Shopping Cart

No products in the cart.

Reply To: THERE and BACK AGAIN,” with MythBlast author Stephen Gerringer”



I confess I’m not clear on what it is you see as a contradiction. You observe

Black Elk’s view to me, represents the And/Both balance. He has his vision there and it’s the center of the world, but it’s not the only center. “

I could not agree more, but neither could Campbell – this is exactly  his point. That’s why, when discussing Black Elk’s vision in his Power of Myth interviews with Moyers, he relates it to another metaphor from a different culture that uses similar imagery (which, as Robert notes, is from the 12th century “The Book of the Twenty Four Philosophers”):

There is a definition of God which has been repeated by many philosophers. God is an intelligible sphere – a sphere known to the mind, not the senses – whose center is everywhere and circumference nowhere. And the center, Bill, is right where you’re sitting. And the other one is right where I’m sitting. And each of us is a manifestation of that mystery. That’s a nice sort of mythological realization that sort of gives you a sense of who and what you are.

. . . What you have here is what might be translated into raw individualism, you see, if you didn’t realize that the center was also right there facing you in the other person. This is the mythological way of being an individual. You are the central mountain, and the central mountain is everywhere.”

That’s the same “Both/And” vision as Black Elk, as you describe it – “He has his vision there and it’s the center of the world, but it’s not the only center.”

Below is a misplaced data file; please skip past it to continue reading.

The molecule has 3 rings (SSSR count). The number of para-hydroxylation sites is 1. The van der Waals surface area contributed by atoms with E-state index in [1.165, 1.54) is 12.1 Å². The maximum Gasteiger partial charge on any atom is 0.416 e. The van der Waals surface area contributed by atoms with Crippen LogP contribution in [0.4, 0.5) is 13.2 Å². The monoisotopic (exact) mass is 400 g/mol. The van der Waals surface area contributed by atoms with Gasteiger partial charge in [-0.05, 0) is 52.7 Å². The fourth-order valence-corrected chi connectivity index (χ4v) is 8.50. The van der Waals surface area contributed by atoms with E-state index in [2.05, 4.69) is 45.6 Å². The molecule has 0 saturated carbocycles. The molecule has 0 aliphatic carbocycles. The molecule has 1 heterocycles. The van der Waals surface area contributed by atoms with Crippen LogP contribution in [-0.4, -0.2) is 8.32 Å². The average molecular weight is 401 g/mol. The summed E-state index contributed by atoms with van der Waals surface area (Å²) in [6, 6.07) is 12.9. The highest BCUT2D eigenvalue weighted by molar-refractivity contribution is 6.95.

Joseph Campbell is not taking issue with Black Elk – he’s not saying Harney Peak isn’t sacred, for it is, nor that the Oglala Sioux should not experience it as such and make it central to their worship; his problem is with those traditions that read myths and visions literally: the sacred mountain of the world is Mt. Sinai, and only Mt Sinai (or, say, only the Mount of Olives), and not Harney Peak, not Mt. Olympus, not Mt. Kailash.

That should be no surprise – the only “sin” from Campbell’s perspective is reading a myth literally, which is common primarily among the Levantine religions (specifically Judaism, Christianity, and Islam – though there are branches of each, generally considered heresies by the dominant orthodox traditions, that do embrace a symbolic understanding).

Read a myth literally, and you are relating to it as if it is history, or a newspaper report – a literal fact – and not mythology.

So, depending on one’s tradition, the center of the world might be Jerusalem or Rome or Mecca or Benares or Bodh Gaya – religious centers and places of worship – but, in the Jewish and and Islamic traditions, for example, there is only one center of the world (Jerusalem or Mecca, respectively), which is so exclusive that to disagree has, at points in the past, merited death; in the Buddhist tradition, on the other hand, Bodh Gaya, while sacred, is not the only center of the world, which is understood to be at Bodh Gaya, and everywhere.

Campbell describes Black Elk’s vision as “a real mythological realization.” He illustrates that same mythological realization elsewhere, in a discussion of Hinduism, with this brief tale:

A certain Hindu ascetic who lay down to rest beside the holy Ganges placed his feet up on a Śiva-symbol (a ‘liṅgam-yonī,’ a combined phallus and vulva, symbolizing the union of the God with his Spouse). A passing priest observed the man reposing thus and rebuked him. ‘How can you dare to profane this symbol of God by resting your feet on it?’ demanded the priest. The ascetic replied, ‘Good sir, I am sorry; but will you kindly take my feet and place them where there is no such sacred liṅgam?’ The priest seized the ankles of the ascetic and lifted them to the right, but when he set them down a phallus sprang from the ground and they rested as before. He moved them again; another phallus received them. ‘Ah, I see!’ said the priest, humbled; and he made obeisance to the reposing saint and went his way.”

(The Hero with a Thousand Faces, 144)

Campbell emphasizes this is a fairly consistent reading of myth across cultures throughout history (one that can even be found within the Levantine faiths, if one looks closely – e.g. God as “All in all” in I Corinthians 10:28).

Like Black Elk, maybe you and Joe really are on the same page.